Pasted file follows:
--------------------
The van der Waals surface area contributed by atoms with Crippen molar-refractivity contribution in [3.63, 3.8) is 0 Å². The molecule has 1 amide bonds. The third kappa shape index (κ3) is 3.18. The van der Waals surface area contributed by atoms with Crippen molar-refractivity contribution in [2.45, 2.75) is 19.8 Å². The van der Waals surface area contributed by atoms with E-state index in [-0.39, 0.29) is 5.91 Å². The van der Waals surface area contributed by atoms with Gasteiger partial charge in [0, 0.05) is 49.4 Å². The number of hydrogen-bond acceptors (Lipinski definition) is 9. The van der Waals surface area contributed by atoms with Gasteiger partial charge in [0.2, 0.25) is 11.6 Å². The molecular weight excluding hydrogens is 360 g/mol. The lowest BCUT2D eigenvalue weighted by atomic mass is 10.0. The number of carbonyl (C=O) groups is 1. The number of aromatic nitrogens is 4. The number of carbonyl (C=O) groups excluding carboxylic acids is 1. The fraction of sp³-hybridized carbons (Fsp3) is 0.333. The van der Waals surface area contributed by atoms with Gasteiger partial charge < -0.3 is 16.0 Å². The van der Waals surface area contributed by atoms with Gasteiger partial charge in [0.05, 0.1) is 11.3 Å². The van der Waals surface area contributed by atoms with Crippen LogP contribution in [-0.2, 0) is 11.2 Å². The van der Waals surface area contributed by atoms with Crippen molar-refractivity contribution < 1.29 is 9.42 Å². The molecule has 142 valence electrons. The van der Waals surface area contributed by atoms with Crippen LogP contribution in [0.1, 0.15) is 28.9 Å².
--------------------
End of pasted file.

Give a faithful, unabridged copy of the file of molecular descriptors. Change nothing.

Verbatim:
The van der Waals surface area contributed by atoms with Crippen molar-refractivity contribution in [3.63, 3.8) is 0 Å². The molecule has 1 amide bonds. The third kappa shape index (κ3) is 3.18. The van der Waals surface area contributed by atoms with Crippen molar-refractivity contribution in [2.45, 2.75) is 19.8 Å². The van der Waals surface area contributed by atoms with E-state index in [-0.39, 0.29) is 5.91 Å². The van der Waals surface area contributed by atoms with Gasteiger partial charge in [0, 0.05) is 49.4 Å². The number of hydrogen-bond acceptors (Lipinski definition) is 9. The van der Waals surface area contributed by atoms with Gasteiger partial charge in [0.2, 0.25) is 11.6 Å². The molecular weight excluding hydrogens is 360 g/mol. The lowest BCUT2D eigenvalue weighted by atomic mass is 10.0. The number of carbonyl (C=O) groups is 1. The number of aromatic nitrogens is 4. The number of carbonyl (C=O) groups excluding carboxylic acids is 1. The fraction of sp³-hybridized carbons (Fsp3) is 0.333. The van der Waals surface area contributed by atoms with Gasteiger partial charge < -0.3 is 16.0 Å². The van der Waals surface area contributed by atoms with Gasteiger partial charge in [0.05, 0.1) is 11.3 Å². The van der Waals surface area contributed by atoms with Crippen LogP contribution in [-0.2, 0) is 11.2 Å². The van der Waals surface area contributed by atoms with Crippen molar-refractivity contribution < 1.29 is 9.42 Å². The molecule has 142 valence electrons. The van der Waals surface area contributed by atoms with Crippen LogP contribution in [0.1, 0.15) is 28.9 Å².